As with all of Ms. McMan’s work, there’s more humor and witty banter than you can shake one of Nadine’s chicken legs at. There are a few things that really stand out to me, the first being the foreword written by David Jenkins. Yes, David from the book provides us with a summary of what’s already happened so we’re not lost if we haven’t read Jericho in a while. And I hadn’t so it was helpful. It was also funny and I loved the way that Ann, through David, pokes fun at the weaker plot points from the first book. Another stand out moment, humor-wise, is David explaining fan fiction to Maddie and comparing her and Syd to Cagney and Lacey. Maddie, objecting to that pairing, suggests Xena and Gabrielle and then, a few minutes later, a more current version with Rizzoli and Isles. I know several of my friends who will be happy to know that the term “Rizzles” wasn’t used anywhere in the book.

There was a much more serious side to Aftermath, too. I’m not ashamed to admit that there’s a scene near the end of the book that forced a few tears to run down my cheeks. Most of the heavy emotions revolve around the imminent departure of Henry from their home but Syd and Maddie are dealing with a lot of stress and turmoil. They’re not the only ones, of course, but for me they’re the focal point of the book, and I think they will be for many readers.

Here’s the bottom line, I truly enjoyed Aftermath. I believe I enjoyed it more than Jericho and I very much enjoyed that book. There are some wonderfully funny images and exchanges but there are also some very serious moments that made me sit back and stop reading for a few minutes; just sit back and think about what was going on and about how I would respond in a similar situation. The scenes describing the tornado ripping through the county – particularly the one involving Maddie and Henry – were intense and very well done.

I don’t really have any bullshit to call but I will say this: I love Ann’s more serious themes and conversations. Yes, I love fun, quick-witted humor and Ann does that in a way few others can. But I also love it when characters struggle and hurt and deal with life and I think Ann does that very well, too. We see it here in Aftermath but sometimes the humor seems to diminish the importance or duration, maybe, of the emotion the characters are experiencing or the seriousness of the situation. It lets us, and the characters, off the hook too soon, I think. I’m not sure I’m explaining this well enough but I hope you get the gist of what I’m trying to get across. It could be that I’m an angst junkie and just am not happy until someone cries. Regardless, Aftermath is a great read and I recommend it.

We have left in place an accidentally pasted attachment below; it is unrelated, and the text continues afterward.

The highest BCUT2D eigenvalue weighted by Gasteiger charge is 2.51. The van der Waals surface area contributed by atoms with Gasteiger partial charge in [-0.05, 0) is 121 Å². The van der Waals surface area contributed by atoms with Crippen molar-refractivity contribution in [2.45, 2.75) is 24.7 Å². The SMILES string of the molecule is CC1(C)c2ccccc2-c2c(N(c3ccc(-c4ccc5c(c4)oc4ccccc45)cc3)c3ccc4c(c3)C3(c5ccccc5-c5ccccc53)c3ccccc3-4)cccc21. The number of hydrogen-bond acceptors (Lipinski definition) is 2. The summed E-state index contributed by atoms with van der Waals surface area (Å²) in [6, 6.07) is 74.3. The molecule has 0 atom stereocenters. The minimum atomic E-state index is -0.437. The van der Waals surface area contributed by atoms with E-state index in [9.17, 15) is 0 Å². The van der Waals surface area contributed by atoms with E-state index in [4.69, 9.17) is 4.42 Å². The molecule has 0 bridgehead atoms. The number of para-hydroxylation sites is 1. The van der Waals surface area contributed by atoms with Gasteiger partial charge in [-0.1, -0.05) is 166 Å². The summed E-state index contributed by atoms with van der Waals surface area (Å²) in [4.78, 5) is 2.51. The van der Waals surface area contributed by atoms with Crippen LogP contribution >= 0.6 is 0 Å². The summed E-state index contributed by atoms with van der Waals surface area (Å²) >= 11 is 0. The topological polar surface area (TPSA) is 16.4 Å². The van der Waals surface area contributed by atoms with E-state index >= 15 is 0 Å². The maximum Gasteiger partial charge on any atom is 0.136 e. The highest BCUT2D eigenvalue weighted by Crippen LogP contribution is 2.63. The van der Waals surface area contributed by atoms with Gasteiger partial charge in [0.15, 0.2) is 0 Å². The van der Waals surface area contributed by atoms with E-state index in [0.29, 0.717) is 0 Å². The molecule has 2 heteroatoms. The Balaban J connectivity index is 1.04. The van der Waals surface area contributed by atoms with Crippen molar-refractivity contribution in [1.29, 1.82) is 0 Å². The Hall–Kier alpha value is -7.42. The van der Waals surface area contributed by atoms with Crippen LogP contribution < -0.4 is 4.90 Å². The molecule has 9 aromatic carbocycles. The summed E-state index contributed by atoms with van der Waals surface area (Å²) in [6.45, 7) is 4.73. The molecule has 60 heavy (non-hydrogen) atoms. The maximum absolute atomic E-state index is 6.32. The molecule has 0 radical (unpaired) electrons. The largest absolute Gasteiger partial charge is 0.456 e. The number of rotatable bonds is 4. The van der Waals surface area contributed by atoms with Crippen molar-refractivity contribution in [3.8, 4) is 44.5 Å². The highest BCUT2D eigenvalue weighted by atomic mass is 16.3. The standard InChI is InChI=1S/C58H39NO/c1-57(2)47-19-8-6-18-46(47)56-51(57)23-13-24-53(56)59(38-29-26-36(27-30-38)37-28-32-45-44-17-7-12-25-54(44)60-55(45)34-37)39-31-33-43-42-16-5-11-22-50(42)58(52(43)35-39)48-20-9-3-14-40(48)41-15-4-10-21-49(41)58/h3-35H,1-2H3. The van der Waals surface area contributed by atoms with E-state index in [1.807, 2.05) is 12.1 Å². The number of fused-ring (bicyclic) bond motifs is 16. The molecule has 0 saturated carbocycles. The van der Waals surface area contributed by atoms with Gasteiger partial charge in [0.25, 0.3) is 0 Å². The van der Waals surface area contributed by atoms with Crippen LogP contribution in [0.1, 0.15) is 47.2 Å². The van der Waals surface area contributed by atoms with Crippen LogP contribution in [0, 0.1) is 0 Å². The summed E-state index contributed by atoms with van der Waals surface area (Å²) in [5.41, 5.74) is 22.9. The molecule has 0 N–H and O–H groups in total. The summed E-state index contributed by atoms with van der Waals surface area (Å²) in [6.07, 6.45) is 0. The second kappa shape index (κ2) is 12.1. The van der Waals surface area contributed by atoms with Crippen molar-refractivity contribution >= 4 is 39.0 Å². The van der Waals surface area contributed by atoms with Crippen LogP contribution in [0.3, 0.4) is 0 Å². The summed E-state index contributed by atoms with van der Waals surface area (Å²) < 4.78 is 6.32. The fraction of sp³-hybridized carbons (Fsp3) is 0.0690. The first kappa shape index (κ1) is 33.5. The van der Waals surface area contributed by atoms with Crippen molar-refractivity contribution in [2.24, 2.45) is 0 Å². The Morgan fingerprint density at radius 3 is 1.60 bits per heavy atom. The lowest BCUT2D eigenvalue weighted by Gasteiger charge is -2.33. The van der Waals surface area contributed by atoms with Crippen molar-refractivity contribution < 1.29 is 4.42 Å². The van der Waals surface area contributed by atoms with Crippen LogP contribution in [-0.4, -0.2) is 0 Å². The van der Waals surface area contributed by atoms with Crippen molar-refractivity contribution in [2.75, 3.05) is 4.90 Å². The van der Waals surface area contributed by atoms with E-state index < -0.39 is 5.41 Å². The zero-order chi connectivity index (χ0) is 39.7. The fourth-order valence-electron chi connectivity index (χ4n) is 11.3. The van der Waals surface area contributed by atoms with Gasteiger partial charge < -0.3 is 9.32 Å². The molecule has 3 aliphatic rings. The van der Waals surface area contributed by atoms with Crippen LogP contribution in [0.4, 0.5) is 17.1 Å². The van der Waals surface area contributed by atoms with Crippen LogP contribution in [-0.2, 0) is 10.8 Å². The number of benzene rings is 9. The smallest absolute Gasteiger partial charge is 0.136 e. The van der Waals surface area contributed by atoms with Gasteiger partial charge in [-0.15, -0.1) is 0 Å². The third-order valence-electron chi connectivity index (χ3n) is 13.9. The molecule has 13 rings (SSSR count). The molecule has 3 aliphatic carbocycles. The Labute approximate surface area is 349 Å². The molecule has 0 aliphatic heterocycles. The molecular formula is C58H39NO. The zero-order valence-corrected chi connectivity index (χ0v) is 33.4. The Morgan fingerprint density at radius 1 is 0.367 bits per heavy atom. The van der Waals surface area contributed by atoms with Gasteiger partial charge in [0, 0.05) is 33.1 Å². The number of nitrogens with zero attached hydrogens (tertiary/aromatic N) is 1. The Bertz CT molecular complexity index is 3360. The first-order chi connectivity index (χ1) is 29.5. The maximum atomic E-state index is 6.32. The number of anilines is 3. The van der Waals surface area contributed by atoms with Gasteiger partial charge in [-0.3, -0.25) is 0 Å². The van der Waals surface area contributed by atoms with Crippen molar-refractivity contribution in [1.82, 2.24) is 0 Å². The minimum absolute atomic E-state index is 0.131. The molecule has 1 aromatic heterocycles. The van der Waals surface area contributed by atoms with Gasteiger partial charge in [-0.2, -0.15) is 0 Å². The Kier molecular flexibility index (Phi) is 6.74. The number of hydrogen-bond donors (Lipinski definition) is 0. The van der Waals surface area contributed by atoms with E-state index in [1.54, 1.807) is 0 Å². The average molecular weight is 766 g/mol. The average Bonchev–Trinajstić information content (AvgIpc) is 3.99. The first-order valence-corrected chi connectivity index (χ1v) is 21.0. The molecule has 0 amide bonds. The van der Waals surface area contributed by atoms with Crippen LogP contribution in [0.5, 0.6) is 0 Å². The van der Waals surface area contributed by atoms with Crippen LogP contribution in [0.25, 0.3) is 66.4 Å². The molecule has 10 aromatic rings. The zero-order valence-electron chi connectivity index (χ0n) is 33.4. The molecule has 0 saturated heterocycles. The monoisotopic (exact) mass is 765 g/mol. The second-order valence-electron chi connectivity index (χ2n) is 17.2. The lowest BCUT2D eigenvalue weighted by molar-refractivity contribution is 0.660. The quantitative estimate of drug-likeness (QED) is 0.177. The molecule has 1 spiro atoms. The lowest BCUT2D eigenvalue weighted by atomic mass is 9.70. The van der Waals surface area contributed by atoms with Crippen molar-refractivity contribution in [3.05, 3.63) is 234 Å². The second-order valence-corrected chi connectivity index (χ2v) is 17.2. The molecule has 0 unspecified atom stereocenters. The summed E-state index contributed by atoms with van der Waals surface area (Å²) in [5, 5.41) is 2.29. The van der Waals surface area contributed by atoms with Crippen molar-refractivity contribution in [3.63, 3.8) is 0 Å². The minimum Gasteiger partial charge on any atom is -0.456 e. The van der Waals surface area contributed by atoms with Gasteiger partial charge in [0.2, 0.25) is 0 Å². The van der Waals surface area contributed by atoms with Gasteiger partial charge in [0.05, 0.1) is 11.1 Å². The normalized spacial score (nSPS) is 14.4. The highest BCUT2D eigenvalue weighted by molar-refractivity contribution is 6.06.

Now, go pick up a copy of Aftermath. If you enjoyed any of Ann McMan’s previous work, you’ll love this one. And if you don’t, I’m sure Ann can arrange for you to receive one of Peggy’s lemon chess pies to make up for it.

If you haven’t read all of Ann’s books, which I highly recommend you do, you can click here to see Ann’s Amazon author page.

Lesfic Roundup – Humour

There are entirely too many lesfic books that have been published, are being published, and are soon to be published to always write a full blown review for each one. I thought I’d try something a little different and provide a bunch of quick recommendations and reviews grouped by sub-genre. There are some older books as well as more recent ones – so hopefully there will be something new for everyone as well as reminders of old favourites that should be re-read.

Most LesFic books have some degree of humour in them – just as they all seem to have some degree of romance. This roundup is going to focus on books where I felt that the authors have written some particularly funny stories – whether the characters, the plots, or the prose. There are so many kinds of humour – from satire that is clever and cutting, slapstick that is ridiculous and overblown, farce which is fast paced and borders on the absurd, to dry or wry intelligent dialogue. Some authors have mastered it while others try, but the humour seems forced, heavy-handed, and over the top. My general rule is that if the author has to explain why something is funny by explaining the context or the popular references it’s relying on, it isn’t satire – and it isn’t funny.